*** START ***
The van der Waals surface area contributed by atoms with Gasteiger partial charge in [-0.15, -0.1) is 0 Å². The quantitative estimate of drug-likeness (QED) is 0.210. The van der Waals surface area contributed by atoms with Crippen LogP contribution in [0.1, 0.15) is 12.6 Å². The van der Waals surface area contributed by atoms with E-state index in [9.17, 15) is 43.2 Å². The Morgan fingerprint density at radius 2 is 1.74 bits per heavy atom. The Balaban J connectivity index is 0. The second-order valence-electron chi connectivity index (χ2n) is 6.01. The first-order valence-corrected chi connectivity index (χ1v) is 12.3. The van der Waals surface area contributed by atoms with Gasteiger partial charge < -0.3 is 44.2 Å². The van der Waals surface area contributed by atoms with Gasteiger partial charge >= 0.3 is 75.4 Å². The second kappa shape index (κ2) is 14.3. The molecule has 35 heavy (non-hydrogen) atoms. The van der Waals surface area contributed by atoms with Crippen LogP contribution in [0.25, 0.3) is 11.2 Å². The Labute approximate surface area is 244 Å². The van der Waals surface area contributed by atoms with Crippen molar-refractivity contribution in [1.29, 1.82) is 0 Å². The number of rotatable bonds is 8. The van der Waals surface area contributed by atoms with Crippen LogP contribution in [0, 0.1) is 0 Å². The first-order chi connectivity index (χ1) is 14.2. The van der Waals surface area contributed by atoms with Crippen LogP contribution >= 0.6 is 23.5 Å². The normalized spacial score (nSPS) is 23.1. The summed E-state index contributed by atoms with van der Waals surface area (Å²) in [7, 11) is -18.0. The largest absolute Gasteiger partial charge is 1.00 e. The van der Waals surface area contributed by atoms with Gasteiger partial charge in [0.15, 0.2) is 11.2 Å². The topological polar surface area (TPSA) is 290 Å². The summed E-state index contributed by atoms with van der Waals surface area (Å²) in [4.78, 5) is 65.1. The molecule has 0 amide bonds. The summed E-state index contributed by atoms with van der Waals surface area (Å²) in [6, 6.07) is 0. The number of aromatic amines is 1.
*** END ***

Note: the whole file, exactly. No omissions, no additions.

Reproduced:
The van der Waals surface area contributed by atoms with Gasteiger partial charge in [-0.15, -0.1) is 0 Å². The quantitative estimate of drug-likeness (QED) is 0.210. The van der Waals surface area contributed by atoms with Crippen LogP contribution in [0.1, 0.15) is 12.6 Å². The van der Waals surface area contributed by atoms with E-state index in [9.17, 15) is 43.2 Å². The Morgan fingerprint density at radius 2 is 1.74 bits per heavy atom. The Balaban J connectivity index is 0. The second-order valence-electron chi connectivity index (χ2n) is 6.01. The first-order valence-corrected chi connectivity index (χ1v) is 12.3. The van der Waals surface area contributed by atoms with Gasteiger partial charge < -0.3 is 44.2 Å². The van der Waals surface area contributed by atoms with Gasteiger partial charge >= 0.3 is 75.4 Å². The second kappa shape index (κ2) is 14.3. The molecule has 35 heavy (non-hydrogen) atoms. The van der Waals surface area contributed by atoms with Crippen LogP contribution in [0.25, 0.3) is 11.2 Å². The Labute approximate surface area is 244 Å². The van der Waals surface area contributed by atoms with Crippen molar-refractivity contribution in [1.29, 1.82) is 0 Å². The number of rotatable bonds is 8. The van der Waals surface area contributed by atoms with Crippen LogP contribution in [0, 0.1) is 0 Å². The first-order chi connectivity index (χ1) is 14.2. The van der Waals surface area contributed by atoms with Crippen LogP contribution >= 0.6 is 23.5 Å². The normalized spacial score (nSPS) is 23.1. The summed E-state index contributed by atoms with van der Waals surface area (Å²) in [7, 11) is -18.0. The largest absolute Gasteiger partial charge is 1.00 e. The van der Waals surface area contributed by atoms with Gasteiger partial charge in [0.15, 0.2) is 11.2 Å². The topological polar surface area (TPSA) is 290 Å². The summed E-state index contributed by atoms with van der Waals surface area (Å²) in [4.78, 5) is 65.1. The molecule has 0 amide bonds. The summed E-state index contributed by atoms with van der Waals surface area (Å²) in [6, 6.07) is 0. The number of aromatic amines is 1.